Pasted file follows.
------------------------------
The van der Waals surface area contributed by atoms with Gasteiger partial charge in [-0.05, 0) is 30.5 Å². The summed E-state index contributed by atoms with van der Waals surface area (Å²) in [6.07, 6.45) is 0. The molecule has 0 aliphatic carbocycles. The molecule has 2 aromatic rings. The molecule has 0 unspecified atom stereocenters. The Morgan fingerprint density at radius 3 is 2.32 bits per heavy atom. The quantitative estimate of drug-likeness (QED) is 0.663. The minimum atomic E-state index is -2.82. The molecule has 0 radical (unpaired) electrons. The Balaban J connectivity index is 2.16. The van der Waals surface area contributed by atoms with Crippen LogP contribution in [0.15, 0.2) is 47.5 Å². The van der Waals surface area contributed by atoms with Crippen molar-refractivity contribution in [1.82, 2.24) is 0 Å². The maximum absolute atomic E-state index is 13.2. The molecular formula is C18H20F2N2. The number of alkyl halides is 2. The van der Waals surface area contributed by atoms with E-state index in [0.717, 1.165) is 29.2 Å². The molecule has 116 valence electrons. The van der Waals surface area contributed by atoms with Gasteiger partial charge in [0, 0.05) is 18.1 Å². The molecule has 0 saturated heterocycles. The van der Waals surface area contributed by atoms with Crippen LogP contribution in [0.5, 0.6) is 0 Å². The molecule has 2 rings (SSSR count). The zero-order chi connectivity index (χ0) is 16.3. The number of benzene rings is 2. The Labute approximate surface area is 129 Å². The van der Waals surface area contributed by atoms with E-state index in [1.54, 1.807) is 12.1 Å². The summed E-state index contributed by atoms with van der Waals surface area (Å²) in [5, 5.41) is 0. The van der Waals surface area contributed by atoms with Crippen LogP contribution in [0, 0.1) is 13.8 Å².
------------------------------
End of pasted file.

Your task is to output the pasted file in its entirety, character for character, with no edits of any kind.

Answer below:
The van der Waals surface area contributed by atoms with Gasteiger partial charge in [-0.05, 0) is 30.5 Å². The summed E-state index contributed by atoms with van der Waals surface area (Å²) in [6.07, 6.45) is 0. The molecule has 0 aliphatic carbocycles. The molecule has 2 aromatic rings. The molecule has 0 unspecified atom stereocenters. The Morgan fingerprint density at radius 3 is 2.32 bits per heavy atom. The quantitative estimate of drug-likeness (QED) is 0.663. The minimum atomic E-state index is -2.82. The molecule has 0 radical (unpaired) electrons. The Balaban J connectivity index is 2.16. The van der Waals surface area contributed by atoms with Crippen LogP contribution in [0.15, 0.2) is 47.5 Å². The van der Waals surface area contributed by atoms with Crippen molar-refractivity contribution in [1.82, 2.24) is 0 Å². The maximum absolute atomic E-state index is 13.2. The molecular formula is C18H20F2N2. The number of alkyl halides is 2. The van der Waals surface area contributed by atoms with E-state index in [0.717, 1.165) is 29.2 Å². The molecule has 116 valence electrons. The van der Waals surface area contributed by atoms with Gasteiger partial charge in [0, 0.05) is 18.1 Å². The molecule has 0 saturated heterocycles. The van der Waals surface area contributed by atoms with Crippen LogP contribution in [0.5, 0.6) is 0 Å². The molecule has 2 rings (SSSR count). The zero-order chi connectivity index (χ0) is 16.3. The number of benzene rings is 2. The Labute approximate surface area is 129 Å². The van der Waals surface area contributed by atoms with E-state index in [1.54, 1.807) is 12.1 Å². The summed E-state index contributed by atoms with van der Waals surface area (Å²) in [5, 5.41) is 0. The van der Waals surface area contributed by atoms with Crippen LogP contribution in [0, 0.1) is 13.8 Å².